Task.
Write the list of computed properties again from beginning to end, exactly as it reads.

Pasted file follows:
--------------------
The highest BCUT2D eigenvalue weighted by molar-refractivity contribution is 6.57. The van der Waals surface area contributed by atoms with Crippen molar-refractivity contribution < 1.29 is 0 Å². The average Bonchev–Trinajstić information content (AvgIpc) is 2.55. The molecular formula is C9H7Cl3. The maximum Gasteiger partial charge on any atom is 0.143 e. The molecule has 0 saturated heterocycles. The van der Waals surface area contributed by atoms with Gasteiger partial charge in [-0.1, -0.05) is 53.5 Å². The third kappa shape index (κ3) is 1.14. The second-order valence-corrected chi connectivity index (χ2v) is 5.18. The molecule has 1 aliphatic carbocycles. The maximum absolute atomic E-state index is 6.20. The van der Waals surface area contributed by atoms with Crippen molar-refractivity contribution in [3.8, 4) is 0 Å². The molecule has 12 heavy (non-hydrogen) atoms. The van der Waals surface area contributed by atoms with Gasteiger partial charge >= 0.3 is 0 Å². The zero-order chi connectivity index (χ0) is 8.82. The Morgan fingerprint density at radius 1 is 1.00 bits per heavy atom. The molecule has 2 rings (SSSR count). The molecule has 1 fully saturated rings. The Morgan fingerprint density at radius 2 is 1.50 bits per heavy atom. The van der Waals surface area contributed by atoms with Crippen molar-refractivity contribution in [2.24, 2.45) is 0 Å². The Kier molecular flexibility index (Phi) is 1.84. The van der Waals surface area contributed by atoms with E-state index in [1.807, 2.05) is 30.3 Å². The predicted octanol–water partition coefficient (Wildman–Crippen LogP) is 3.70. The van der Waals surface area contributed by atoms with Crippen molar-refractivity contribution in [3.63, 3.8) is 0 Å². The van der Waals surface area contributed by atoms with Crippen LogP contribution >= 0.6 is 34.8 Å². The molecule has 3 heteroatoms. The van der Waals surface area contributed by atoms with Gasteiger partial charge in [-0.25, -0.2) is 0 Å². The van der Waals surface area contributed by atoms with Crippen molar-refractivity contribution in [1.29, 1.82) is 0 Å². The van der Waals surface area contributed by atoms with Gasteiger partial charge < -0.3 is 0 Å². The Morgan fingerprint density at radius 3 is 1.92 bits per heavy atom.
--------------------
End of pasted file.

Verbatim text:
The highest BCUT2D eigenvalue weighted by molar-refractivity contribution is 6.57. The van der Waals surface area contributed by atoms with Crippen molar-refractivity contribution < 1.29 is 0 Å². The average Bonchev–Trinajstić information content (AvgIpc) is 2.55. The molecular formula is C9H7Cl3. The maximum Gasteiger partial charge on any atom is 0.143 e. The molecule has 0 saturated heterocycles. The van der Waals surface area contributed by atoms with Gasteiger partial charge in [-0.1, -0.05) is 53.5 Å². The third kappa shape index (κ3) is 1.14. The second-order valence-corrected chi connectivity index (χ2v) is 5.18. The molecule has 1 aliphatic carbocycles. The maximum absolute atomic E-state index is 6.20. The van der Waals surface area contributed by atoms with Crippen molar-refractivity contribution in [3.8, 4) is 0 Å². The molecule has 12 heavy (non-hydrogen) atoms. The van der Waals surface area contributed by atoms with Gasteiger partial charge >= 0.3 is 0 Å². The zero-order chi connectivity index (χ0) is 8.82. The Morgan fingerprint density at radius 1 is 1.00 bits per heavy atom. The molecule has 2 rings (SSSR count). The molecule has 1 fully saturated rings. The Morgan fingerprint density at radius 2 is 1.50 bits per heavy atom. The van der Waals surface area contributed by atoms with Crippen molar-refractivity contribution in [2.24, 2.45) is 0 Å². The Kier molecular flexibility index (Phi) is 1.84. The van der Waals surface area contributed by atoms with E-state index in [1.807, 2.05) is 30.3 Å². The predicted octanol–water partition coefficient (Wildman–Crippen LogP) is 3.70. The van der Waals surface area contributed by atoms with Crippen molar-refractivity contribution in [3.63, 3.8) is 0 Å². The van der Waals surface area contributed by atoms with Crippen LogP contribution >= 0.6 is 34.8 Å². The molecule has 3 heteroatoms. The van der Waals surface area contributed by atoms with Gasteiger partial charge in [-0.25, -0.2) is 0 Å². The van der Waals surface area contributed by atoms with Crippen molar-refractivity contribution in [1.29, 1.82) is 0 Å². The van der Waals surface area contributed by atoms with Gasteiger partial charge < -0.3 is 0 Å². The Morgan fingerprint density at radius 3 is 1.92 bits per heavy atom.